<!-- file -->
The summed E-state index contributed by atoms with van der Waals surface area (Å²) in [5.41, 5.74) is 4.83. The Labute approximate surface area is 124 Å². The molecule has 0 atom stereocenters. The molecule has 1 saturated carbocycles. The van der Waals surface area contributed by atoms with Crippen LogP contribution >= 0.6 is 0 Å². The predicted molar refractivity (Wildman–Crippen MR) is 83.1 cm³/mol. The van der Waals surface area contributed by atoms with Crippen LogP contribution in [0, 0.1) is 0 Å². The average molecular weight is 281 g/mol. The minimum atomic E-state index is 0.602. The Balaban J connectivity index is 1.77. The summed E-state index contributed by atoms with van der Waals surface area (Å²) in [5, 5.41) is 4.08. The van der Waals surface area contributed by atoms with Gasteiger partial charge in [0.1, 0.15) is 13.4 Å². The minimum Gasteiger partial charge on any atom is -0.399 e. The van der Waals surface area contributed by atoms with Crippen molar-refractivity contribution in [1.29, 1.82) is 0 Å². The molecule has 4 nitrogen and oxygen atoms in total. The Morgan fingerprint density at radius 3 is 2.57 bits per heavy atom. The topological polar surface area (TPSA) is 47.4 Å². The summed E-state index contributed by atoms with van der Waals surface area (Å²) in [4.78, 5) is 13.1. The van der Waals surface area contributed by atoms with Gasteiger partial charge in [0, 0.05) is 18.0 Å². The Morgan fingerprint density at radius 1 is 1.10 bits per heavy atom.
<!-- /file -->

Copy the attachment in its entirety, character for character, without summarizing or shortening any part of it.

The summed E-state index contributed by atoms with van der Waals surface area (Å²) in [5.41, 5.74) is 4.83. The Labute approximate surface area is 124 Å². The molecule has 0 atom stereocenters. The molecule has 1 saturated carbocycles. The van der Waals surface area contributed by atoms with Crippen LogP contribution >= 0.6 is 0 Å². The predicted molar refractivity (Wildman–Crippen MR) is 83.1 cm³/mol. The van der Waals surface area contributed by atoms with Crippen LogP contribution in [0, 0.1) is 0 Å². The average molecular weight is 281 g/mol. The minimum atomic E-state index is 0.602. The Balaban J connectivity index is 1.77. The summed E-state index contributed by atoms with van der Waals surface area (Å²) in [5, 5.41) is 4.08. The van der Waals surface area contributed by atoms with Gasteiger partial charge in [0.1, 0.15) is 13.4 Å². The minimum Gasteiger partial charge on any atom is -0.399 e. The van der Waals surface area contributed by atoms with Crippen molar-refractivity contribution in [1.29, 1.82) is 0 Å². The molecule has 4 nitrogen and oxygen atoms in total. The Morgan fingerprint density at radius 3 is 2.57 bits per heavy atom. The topological polar surface area (TPSA) is 47.4 Å². The summed E-state index contributed by atoms with van der Waals surface area (Å²) in [4.78, 5) is 13.1. The van der Waals surface area contributed by atoms with Gasteiger partial charge in [0, 0.05) is 18.0 Å². The Morgan fingerprint density at radius 1 is 1.10 bits per heavy atom.